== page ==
Join me in the bar and let’s enjoy a dram or two.

LiteraryMinded is seven; Captives is born; writing-work balance

CaptivesFCR (1)I missed my blog’s birthday. For the first time. You can imagine why. Something else I’ve written has just been released, my tiny book of short fictions, Captives. 

Actually, there’s more to it than that. I haven’t felt like I’ve had a proper chance to let publication wash over me, that now when I say to someone ‘I’m a writer’, and they ask, ‘what’s your book?’ I have an answer.

It’s just that I’m back in extraordinarily-busy-saying-yes mode… That’s why I truly missed my blog’s birthday. I’m working on two contracts (one editing, one writing), have started an awesome new casual job at Nant whisky bar, have two reviews, one essay and one academic paper due, am judging two writing competitions, preparing to report on a conference, preparing an interview, preparing for a HUGE amount of festivals, events and workshops, and trying to keep on top of social media etc. around my book’s release (and continuing to promote The Great Unknown). I’m a little stressed, admittedly, but I’m also grateful. When I got back from overseas it was so difficult, at first, to find work. I’d much rather have too much work, than too little. And everything feels (almost) balanced: a little reading, some writing, a bunch of emails, some editing, and then whisky.

Except for one thing: not enough creative writing going on. I’m managing about once a week at the moment. Perhaps I shouldn’t be so hard on myself. Do many people manage to write a lot when they’re in the throes of promoting the current book? And how do other authors manage balance between book promotion (and career building) and making enough of a living? This is a question that’s been fascinating me, last year (when I finished my doctorate) and this year: what is the ideal job for a writer? Is my bar job ideal, because it’s casual and flexible, and still stimulating (I love the smells in the bar, and hearing people’s different stories about how they came to like single malts—it often involves travel). Or is freelance editing ideal? I just love putting that logical part of my brain to work: problem solving; knitting text, spaces and punctuation into something neat. I get to put the control freak to work, purge her a little. Editing feels powerful, I think. But it does use up a lot of brain power, not exactly from the same area as the writing (at least the drafting) comes from, but close by. Enough to drain you of words for the evening. I don’t think I’d want to edit full time.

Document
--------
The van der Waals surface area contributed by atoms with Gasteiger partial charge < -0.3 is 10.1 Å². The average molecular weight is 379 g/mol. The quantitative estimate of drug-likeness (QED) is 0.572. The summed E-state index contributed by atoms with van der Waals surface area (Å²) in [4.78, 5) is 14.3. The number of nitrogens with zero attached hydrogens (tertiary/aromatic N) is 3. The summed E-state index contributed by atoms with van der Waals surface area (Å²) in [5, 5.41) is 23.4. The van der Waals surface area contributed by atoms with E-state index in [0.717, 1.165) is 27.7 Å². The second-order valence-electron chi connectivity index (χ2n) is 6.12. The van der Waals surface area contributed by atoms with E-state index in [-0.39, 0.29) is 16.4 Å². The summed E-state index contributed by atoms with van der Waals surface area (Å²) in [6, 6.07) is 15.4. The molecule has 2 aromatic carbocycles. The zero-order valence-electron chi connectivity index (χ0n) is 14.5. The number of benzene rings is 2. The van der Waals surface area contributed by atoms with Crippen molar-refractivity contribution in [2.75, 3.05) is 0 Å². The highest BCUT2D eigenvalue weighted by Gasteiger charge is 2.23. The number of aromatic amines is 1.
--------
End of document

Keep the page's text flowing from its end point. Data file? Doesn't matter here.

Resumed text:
I don’t think I want to do any one job full time.

Can I manage this ‘juggling’, then? And still write, and still pay the bills? I’m going to try.

A grant would be helpful, of course! Or an advance. I am so enjoying writing this novel and it would be great, after some of these contracts ended, to have more time in the week to immerse myself in remote 19th century Scotland.

But hang on, let me take a moment here. I have a book out! (Always thinking of the next thing.) And it’s even receiving some lovely reviews and attention. The other day I received an email from an author whose book I very much admired, telling me she admired my book! It made my day. I couldn’t quite believe that she’d written to me as a peer (I know, but I’ve admitted to my inadequacy complex on here many times over these past seven years).

I’ve linked in the past few weeks to some of the guest posts/interviews I’ve been doing around the book’s release, but recently Captives has also been reviewed in Readings Monthly by Brigid Mullane, and Bronte Coates interviewed me for the Readings blog. Author Annabel Smith also interviewed me (on the writing process) on her blog.

And The Great Unknown is kicking on! It received a review in the Australian last weekend, by Kirsten Krauth, alongside the latest Sleepers Almanac. I still have to put up the last of my author posts from TGU on here. Will do soon…

Please also check out my events page while you’re here!

And while I’m rambling on, I must say that I’m reading some incredible books for upcoming festivals: Fiona McFarlane’s The Night Guest is bowling me over, and Ceridwen Dovey’s Only the Animals is lingering long in my mind. I put a small note on that one on Goodreads.

But I also feel I’ll never catch up on all the books I want to read: Alex Miller’s Coal Creek, Chris Womersley’s Cairo, Alexis Wright’s The Swan Book (not to mention Carpentaria), Christos Tsiolkas’ Barracuda, Emily Bitto’s The Strays, Maxine Beneba Clarke’s Foreign Soil, Clare Wright’s The Forgotten Rebels of Eureka, and now Paddy O’Reilly’s new novel, The Wonders, has just landed on my desk. And I have an advance proof of Jessie Cole’s Deeper Water… (!)

All the books.

OK, I best get on with my work for the day. Thanks for coming by, it’s been swell.

Chairing panels and interviewing authors on stage: a few things I’ve learnt

Short story session @ Bellingen Readers & Writers Fest 2012 with Marele Day, Robert Drewe and Charlotte Wood

Short story session @ Bellingen Readers & Writers Fest 2012 with Marele Day, Robert Drewe and Charlotte Wood

It’s been five years since I first wrote a piece like this, and after seeing the topic come up in an author’s Facebook thread, I figured it was time for an update.